"The race situation held us back before," says Claude Ramsay, president of the state AFL-CIO. "People didn't want to invest their money with that type of situation going on here. Now we're able to recruit and train black people in skilled trades. We have a lot of potential."

The changes in Mississippi in the last decade have been staggering.

The state, which lost close to 20 percent of its population between 1940 and 1970, is growing swiftly as blacks and whites return to what historian James W. Silver described only 16 years ago as "The Closed Society," where race permeated virtually every economic issue.

Jackson, which had a population of 75,000 in World War II, has grown to 250,000 and become a regional center for insurance and banking interests.

Blacks serve in the once all-white highway patrol. Eighty percent of the state's white students remain in public schools, compared with 50 percent who stayed during the early years of desegregation. Attendance in segretated private academies that still dot the countryside is declining.

Blacks work in virtually every store in downtown Jackson and a black man, Rep. Robert Clark of Ebenezer, is chairman of the House Education Committee.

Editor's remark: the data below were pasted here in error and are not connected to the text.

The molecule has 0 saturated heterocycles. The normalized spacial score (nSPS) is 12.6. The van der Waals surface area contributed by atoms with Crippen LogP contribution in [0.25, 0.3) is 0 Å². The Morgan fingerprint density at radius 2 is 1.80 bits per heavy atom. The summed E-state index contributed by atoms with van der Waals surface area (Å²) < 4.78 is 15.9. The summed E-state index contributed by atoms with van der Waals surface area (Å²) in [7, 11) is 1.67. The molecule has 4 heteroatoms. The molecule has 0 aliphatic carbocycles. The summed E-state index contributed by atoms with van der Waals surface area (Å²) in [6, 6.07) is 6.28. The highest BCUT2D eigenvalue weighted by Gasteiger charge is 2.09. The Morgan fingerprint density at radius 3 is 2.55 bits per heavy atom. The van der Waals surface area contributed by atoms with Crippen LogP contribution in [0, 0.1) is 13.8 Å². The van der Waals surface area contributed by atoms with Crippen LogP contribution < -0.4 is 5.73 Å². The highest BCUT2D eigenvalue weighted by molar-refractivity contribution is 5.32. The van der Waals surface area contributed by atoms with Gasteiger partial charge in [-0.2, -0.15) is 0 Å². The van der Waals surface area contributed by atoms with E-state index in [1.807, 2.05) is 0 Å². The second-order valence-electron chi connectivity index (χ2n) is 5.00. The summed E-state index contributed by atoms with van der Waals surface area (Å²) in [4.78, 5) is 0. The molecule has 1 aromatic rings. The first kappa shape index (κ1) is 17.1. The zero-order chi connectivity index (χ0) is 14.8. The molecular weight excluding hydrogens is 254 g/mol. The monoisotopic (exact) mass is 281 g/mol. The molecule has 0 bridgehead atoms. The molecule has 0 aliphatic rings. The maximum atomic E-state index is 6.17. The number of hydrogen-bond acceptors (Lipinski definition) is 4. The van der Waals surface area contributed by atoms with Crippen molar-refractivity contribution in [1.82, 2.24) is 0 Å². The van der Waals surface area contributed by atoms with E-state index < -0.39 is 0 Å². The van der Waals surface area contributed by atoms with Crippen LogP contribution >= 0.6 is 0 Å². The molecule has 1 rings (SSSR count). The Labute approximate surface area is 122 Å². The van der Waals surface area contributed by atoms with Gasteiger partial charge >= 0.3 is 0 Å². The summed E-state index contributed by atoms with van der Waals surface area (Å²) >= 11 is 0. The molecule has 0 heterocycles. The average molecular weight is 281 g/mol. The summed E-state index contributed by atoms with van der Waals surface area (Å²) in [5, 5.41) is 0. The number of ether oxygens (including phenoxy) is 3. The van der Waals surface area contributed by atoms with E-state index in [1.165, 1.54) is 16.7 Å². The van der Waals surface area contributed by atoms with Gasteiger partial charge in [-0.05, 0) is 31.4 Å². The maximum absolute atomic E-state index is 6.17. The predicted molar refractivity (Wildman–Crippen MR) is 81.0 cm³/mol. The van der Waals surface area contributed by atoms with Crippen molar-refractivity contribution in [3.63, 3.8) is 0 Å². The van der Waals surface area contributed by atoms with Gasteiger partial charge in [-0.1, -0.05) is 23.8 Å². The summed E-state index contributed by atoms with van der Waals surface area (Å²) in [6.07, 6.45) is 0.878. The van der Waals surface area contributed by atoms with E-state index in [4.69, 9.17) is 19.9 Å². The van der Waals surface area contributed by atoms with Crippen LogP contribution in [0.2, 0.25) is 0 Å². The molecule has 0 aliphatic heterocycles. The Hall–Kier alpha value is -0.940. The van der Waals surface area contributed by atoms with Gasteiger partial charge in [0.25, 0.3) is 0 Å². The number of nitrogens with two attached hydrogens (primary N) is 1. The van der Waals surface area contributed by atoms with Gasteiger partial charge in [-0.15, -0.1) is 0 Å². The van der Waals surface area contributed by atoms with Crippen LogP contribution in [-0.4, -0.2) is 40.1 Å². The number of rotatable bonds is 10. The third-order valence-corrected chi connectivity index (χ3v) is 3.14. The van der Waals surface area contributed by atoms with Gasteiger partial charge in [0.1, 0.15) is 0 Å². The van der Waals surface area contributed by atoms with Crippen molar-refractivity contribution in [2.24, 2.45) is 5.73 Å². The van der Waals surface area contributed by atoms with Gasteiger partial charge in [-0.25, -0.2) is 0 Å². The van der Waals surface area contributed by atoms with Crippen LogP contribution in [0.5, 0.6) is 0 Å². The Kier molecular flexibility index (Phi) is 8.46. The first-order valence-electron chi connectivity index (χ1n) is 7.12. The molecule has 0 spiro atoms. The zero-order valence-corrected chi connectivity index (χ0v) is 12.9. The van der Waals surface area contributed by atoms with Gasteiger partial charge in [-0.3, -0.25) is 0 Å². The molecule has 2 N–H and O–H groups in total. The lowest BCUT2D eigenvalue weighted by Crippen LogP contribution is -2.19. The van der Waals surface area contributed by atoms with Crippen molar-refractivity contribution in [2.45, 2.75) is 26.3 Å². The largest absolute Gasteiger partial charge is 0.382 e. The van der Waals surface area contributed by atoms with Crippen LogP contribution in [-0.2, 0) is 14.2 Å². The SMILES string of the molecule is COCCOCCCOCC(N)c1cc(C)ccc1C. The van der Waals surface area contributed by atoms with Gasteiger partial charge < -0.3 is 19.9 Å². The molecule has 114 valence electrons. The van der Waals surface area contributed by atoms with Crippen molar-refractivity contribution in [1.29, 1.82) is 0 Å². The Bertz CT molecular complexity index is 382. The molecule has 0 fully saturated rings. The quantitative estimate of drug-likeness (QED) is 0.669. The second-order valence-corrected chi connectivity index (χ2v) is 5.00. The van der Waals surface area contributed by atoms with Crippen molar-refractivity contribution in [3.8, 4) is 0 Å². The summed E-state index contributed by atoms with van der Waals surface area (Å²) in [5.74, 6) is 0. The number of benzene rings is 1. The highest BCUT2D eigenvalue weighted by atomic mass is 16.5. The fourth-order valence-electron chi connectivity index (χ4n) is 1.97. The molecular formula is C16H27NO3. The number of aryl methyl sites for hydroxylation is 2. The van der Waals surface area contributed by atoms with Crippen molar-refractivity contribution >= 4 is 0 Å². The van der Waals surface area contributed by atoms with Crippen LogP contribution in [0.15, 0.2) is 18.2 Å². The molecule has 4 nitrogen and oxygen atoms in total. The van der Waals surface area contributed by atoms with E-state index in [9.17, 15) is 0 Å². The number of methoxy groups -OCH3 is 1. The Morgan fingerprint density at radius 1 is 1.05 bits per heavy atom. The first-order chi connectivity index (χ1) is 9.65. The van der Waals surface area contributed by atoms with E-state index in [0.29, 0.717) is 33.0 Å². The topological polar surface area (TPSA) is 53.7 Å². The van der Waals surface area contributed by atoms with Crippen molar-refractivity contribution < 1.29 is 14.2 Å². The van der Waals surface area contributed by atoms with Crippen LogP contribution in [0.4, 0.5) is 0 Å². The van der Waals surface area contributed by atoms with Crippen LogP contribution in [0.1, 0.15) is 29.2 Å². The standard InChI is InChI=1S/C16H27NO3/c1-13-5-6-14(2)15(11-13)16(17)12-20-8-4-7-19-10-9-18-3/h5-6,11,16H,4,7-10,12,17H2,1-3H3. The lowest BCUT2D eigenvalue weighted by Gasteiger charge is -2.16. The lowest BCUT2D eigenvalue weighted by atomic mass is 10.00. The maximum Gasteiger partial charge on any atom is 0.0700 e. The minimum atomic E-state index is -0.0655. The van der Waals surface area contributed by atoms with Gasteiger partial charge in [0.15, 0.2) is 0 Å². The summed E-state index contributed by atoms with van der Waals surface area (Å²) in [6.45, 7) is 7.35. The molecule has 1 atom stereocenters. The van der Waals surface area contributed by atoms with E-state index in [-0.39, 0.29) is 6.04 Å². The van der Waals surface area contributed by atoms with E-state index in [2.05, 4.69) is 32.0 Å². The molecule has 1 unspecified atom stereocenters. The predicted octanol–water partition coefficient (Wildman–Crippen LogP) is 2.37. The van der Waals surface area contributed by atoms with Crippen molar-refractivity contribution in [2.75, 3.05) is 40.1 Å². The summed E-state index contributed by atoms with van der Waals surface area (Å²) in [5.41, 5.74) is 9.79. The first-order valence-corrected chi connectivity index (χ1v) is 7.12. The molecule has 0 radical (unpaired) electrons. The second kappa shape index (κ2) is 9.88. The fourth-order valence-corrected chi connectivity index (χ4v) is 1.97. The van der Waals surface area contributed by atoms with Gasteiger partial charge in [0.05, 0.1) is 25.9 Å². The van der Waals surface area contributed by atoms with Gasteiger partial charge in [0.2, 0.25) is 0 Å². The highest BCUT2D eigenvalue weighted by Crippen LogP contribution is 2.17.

Yet Henry Kirksey, Aaron Henry and Frank Parker, the civil rights lawyer who won the 14-year battle to reapportion the Legislature, are quick to remind visitors that many of the changes were imposed by the federal judiciary. Parker, for instance, points out that while the highway patrol, state prison, Agriculture Extension Service and schools are integrated, in each case it was due to a court order.

"The grudging acceptance of what has occured is pretty much complete," says Hodding Carter, former editor of the muckraking Greenville Delta Democrat-Times and now the principal spokesman for the State Department. "But if you write that given a little help from Washington, we wouldn't revert pretty damn fast, you'd be wrong. The medicine [of integration] is being taken, but a great number of people still think it's medicine."

C. B. (Buddie) Newman, Mississippi's House speaker and probably the single most powerful man in state government, insists, however, that he expects no animosity between white and black legislators.

Newman, a rural Issaquena County cotton and soybean farmer who once supported the segregationist programs of former governor Ross Barnett, says, "White Mississippians have been working with black Mississippians all our lives. I was raised to respect black people. If we can work with black people on our farms and in our businesses, we can work with them in the Legislature.

"I think most white Mississippians in their hearts are still segregationists. But they know it's a part of the past. They don't expect to go back to a segregated society."